Nice video – good to see this.
Comment by donaloc — September 12, 2011 @ 6:01 pm
Our imperialist government’s oppresive international policies led to a climate of hate that continues to place our civilians in harms way.
The rebuilding of the site I always thought was a mistake because the site will always be a target.
It’s all about the money folks. Our lives mean nothing to any of them.
Comment by Deborah Jeffries — September 12, 2011 @ 7:49 pm
Happy Terrorism Day!
Looks to be a permanent annual macabre celebration of fear and “security”.
A day for the cops to drive around with impunity, sirens blaring.
Comment by Matt — September 12, 2011 @ 8:06 pm
Right on comrade Matt.
And I thought I was alone in my views.
We have become a paranoid police state.
I cannot tell you how many times at local summer gatherings like concerts or arts and crafts shows, I have had officers randomly search my purse.
Whatever happened to probable cause or search warrants?
Unlawful search and seizures seem to be the norm.
It’s an oppressive police state comrades and it’s only going to get worse.
Comment by Deborah Jeffries — September 12, 2011 @ 10:05 pm
Where are all those “fist pumping leftists” cheering on the toppling of the towers that Assistant Professor of English Todd was talking about when he railed against what Ward Churchill wrote 10 years ago?
You want to learn something about who terrorists are and what makes them tick from the Bolshevik perspective read: “The Alchemists of Revolution” by Richard Rubenstein.
You want to learn about the 911 terror from the the point of view of an American Indian a good place to start is the article that got Ward Churchill fired. You can google it.
You want to learn about how far war crimes have expanded since 911 here’s Noam Chomsky’s take ten years after: http://www.counterpunch.org/2011/09/06/was-there-an-alternative/
Comment by Karl Friedrich — September 13, 2011 @ 12:57 am
Hopefully you were there with an “I support the Global War on Terror” t-shirt, chilling with fellow alCIAda conspiracy theorists Thomas Kean and Iran-Contra Hamilton.
Comment by Dov Zakheim — September 13, 2011 @ 1:57 am
I’m glad I kept checking back to see what you had to say about this mess. When I went back to visit some neighborhood friends the year after the attack, a friend of mine who worked down there off of Chambers Street said, “Yeah, of course it was a tragedy, but on the other hand, the area is getting a lot of nice natural daylight that used to get blocked out when the buildings were still standing. Ain’t nothing wrong with that.” Well, maybe not, but I guess that’s over with now, huh?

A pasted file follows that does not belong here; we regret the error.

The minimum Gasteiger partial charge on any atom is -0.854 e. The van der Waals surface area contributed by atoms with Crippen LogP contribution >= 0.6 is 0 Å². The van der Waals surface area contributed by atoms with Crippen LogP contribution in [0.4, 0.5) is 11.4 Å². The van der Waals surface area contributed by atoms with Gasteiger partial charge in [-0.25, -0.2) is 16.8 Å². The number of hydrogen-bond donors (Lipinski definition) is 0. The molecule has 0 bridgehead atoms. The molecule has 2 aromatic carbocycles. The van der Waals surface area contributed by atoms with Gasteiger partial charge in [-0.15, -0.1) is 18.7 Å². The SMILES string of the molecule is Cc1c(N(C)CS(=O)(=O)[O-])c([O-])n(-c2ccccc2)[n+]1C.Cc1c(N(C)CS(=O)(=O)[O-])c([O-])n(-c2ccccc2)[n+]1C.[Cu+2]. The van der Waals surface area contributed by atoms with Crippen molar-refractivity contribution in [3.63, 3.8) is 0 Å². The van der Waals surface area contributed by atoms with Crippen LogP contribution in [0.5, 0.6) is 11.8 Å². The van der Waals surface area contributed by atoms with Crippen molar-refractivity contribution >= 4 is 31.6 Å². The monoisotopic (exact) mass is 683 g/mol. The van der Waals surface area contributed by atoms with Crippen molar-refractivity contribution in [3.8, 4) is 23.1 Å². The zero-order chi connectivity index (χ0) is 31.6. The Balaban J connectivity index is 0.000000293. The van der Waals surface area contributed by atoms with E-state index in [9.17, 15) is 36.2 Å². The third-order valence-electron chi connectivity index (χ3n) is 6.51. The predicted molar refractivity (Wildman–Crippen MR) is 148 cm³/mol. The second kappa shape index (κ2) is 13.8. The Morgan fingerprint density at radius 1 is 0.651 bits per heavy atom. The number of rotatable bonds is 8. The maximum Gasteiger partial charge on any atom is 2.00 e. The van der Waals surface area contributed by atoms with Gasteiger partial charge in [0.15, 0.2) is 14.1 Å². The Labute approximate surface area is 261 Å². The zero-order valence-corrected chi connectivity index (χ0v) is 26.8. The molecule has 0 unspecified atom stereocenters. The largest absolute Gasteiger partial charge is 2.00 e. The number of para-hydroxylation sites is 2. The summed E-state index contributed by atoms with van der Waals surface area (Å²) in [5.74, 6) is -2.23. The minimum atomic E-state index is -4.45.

Comment by Michael Hureaux Perez — September 13, 2011 @ 3:07 am
Good job Proyect.
Comment by Tom Cod — September 13, 2011 @ 5:41 am
Karl thanks for the info on Ward Churchill.
Amazing work and I never heard of him before so thanks again.
His writing was gripping.
I always thought I was alone in my views and people I know have called me heartless when it comes to my opinion on 9/11.
I believe that our overbearing government and international policies led to the climate of hatred against us and was a direct cause of the attacks.
Have you ever seen the documentary The Last Party starring Robert Downey Jr. from 1993?
I strongly recommend it. It’s about the 1992 election and covers the national conventions of both parties for Bill Clinton vs. George H. W. Bush.
There’s a segment filmed at the WTC that is quite a negative portrait of the traders who worked there and was filmed in the plaza.
These traders were putting down the poor and homeless in NYC basically are bums who got what they deserve. All we see are numbers, dollar signs and trades one woman said.
These people were consumed by money and greed everyday business as usual at the WTC. Do I feel sorry for any of them?
Absolutely not. Churchill shouldn’t have been fired for exercising his right to free speech.
Thanks again comrade Karl.
It was like a spiritual experience for me.
Comment by Deborah Jeffries — September 13, 2011 @ 5:42 am
I am so tired of hearing the WTC family complaints about the memorial.
A name was spelled wrong or the order of the names.
Why these people have been immortalized is questionable to me.
What did they do for humanity that deserves their sainthood like status?
They went to work that day to make big bucks for themselves.
They should have their names etched in stone like saints for that?
We should only put people on a pedestal like that who have greatly benefited humanity during their life on Earth.
The WTC and its greedy bourgeoisie certainly don’t fall into that catagory and they weren’t victims.
They were part of the corrupt capitalist machine called America.
Comment by Deborah Jeffries — September 14, 2011 @ 4:48 pm
Yo, Deborah. Maybe they weren’t “heroes”, but a lot of people who were killed that day were people who stepped away from the prep sink where they had been washing lettuce, or some such. They were just folks who had gone to work at a shitty job because that’s all there was, and one bright morning was their last day in the world because a bunch of shit heads with box cutters thought they were going to make a strong statement against the reactionaries who own this country. Their deaths were crimes against the working poor. No one deserves to die in a shower of shredded glass and flame, no one deserves to spend the last few seconds of their lives running for a rescue that never comes. We will not beat our enemies by downplaying the enormity of the crime that was committed against people who were largely innocents ten years ago.